What would your advice be if you were brought in to help clean up its reputation?

I would suggest the company takes full responsibility and issues a public apology. But most importantly, I’d recommend that it makes significant changes to the way the business is run; meaningful ones, not just done for PR purposes. A company that behaves well wins the favour and loyalty not only of its employees, but also of its customers. Being a better business can mean you also become a bigger business.

I would suggest they welcome an independent investigation, in order to highlight the areas that need rectifying, in order to rebuild lost trust and provide true transparency.

And finally, I’d also recommend the company looks at every part of its business to see if it is operating in line with the company’s core values.

What can everyone else learn from this mismanagement?

If you’ve made a mistake, own up to it. And do not start a fight with the media as it only fans the flames of a digital wildfire!

Take the time to actually think about the reputation you want. What do you want to be known for? What actions are you and your employees doing everyday to contribute to that reputation? If you sell a product, does everything about that product contribute to your reputation? It’s always a worthwhile exercise to get back to basics. Look at your values and your purpose as a business.

Identify risk. Once you start to take a look at what you want to be known for, and whether or not every aspect of your business is contributing to that, you are bound to find areas of weakness. Perhaps your customer service team isn’t responding within the times you guarantee. Or maybe your product isn’t as robust as you thought it was. When you find stuff like this, identify it as a reputational risk and make it a priority to fix it before it becomes a brand-damaging issue.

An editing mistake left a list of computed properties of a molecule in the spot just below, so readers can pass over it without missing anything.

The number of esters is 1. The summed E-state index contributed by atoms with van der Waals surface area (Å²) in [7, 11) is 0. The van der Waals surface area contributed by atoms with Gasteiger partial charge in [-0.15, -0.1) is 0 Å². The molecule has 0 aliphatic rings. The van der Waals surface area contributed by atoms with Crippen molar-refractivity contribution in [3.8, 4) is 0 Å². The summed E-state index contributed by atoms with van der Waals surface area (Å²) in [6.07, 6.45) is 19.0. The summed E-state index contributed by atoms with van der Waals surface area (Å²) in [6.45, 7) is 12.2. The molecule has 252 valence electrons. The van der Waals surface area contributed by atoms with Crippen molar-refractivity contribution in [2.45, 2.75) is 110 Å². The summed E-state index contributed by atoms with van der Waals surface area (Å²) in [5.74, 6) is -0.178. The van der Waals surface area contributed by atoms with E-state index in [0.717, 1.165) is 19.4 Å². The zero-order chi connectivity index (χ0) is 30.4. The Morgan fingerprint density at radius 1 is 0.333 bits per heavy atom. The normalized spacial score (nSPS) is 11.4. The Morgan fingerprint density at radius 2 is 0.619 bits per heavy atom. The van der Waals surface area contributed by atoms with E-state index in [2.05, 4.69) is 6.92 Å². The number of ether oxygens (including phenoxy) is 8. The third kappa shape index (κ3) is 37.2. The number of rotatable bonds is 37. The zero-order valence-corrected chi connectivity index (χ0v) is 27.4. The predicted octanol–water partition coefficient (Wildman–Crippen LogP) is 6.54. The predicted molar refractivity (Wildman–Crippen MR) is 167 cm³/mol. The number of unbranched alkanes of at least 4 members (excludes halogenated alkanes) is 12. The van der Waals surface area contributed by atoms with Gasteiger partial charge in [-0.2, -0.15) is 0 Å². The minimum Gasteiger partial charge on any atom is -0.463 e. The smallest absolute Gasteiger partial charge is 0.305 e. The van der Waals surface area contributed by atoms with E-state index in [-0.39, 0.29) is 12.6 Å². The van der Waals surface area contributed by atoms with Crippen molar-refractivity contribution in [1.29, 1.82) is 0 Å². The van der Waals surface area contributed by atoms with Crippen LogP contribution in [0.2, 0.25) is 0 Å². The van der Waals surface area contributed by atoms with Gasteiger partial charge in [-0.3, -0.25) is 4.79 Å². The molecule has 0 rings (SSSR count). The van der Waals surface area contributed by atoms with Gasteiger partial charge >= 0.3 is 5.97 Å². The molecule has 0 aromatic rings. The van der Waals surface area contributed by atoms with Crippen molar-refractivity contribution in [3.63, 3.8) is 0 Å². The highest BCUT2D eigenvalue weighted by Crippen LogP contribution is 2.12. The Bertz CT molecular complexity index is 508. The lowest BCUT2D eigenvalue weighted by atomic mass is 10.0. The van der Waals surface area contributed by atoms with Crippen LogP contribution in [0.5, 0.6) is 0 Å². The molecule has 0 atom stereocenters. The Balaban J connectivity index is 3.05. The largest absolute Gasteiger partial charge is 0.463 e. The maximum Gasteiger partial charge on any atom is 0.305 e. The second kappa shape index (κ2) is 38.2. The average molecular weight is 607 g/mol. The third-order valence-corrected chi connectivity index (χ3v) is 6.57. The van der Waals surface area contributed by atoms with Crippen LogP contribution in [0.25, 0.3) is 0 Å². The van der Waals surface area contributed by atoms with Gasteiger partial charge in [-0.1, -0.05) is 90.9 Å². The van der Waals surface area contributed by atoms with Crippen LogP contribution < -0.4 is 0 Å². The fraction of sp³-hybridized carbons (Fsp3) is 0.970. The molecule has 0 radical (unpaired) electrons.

And finally, it’s critically important for the figurehead of the business to lead by example.

Are there any companies out there at the moment doing a good job of handling crises?

After launching a range of vegan cheeses, Sainsbury’s was faced with a backlash from cheese-lovers across the UK on Twitter and Facebook. One post was that was widely shared on Facebook slammed the retailer for calling its vegan range ‘cheese’ (because it is made with coconut milk). The dairy-lover made an off-the-cuff remark, saying ‘Call it Gary or something just don’t call it cheese because it’s not cheese!’. In a brave and very clever move, the retailer quickly took to Twitter to share the post accompanying it with a doctored picture of its new range, renamed ‘Gary’. It went viral and lots of other vegan-friendly brands jumped on the bandwagon.

Now it might have been a PR stunt, but either way it was a masterclass in handling criticism and turning a potential negative story into a positive story that has been talked about for days on end. That’s the sort of brand awareness money can’t buy.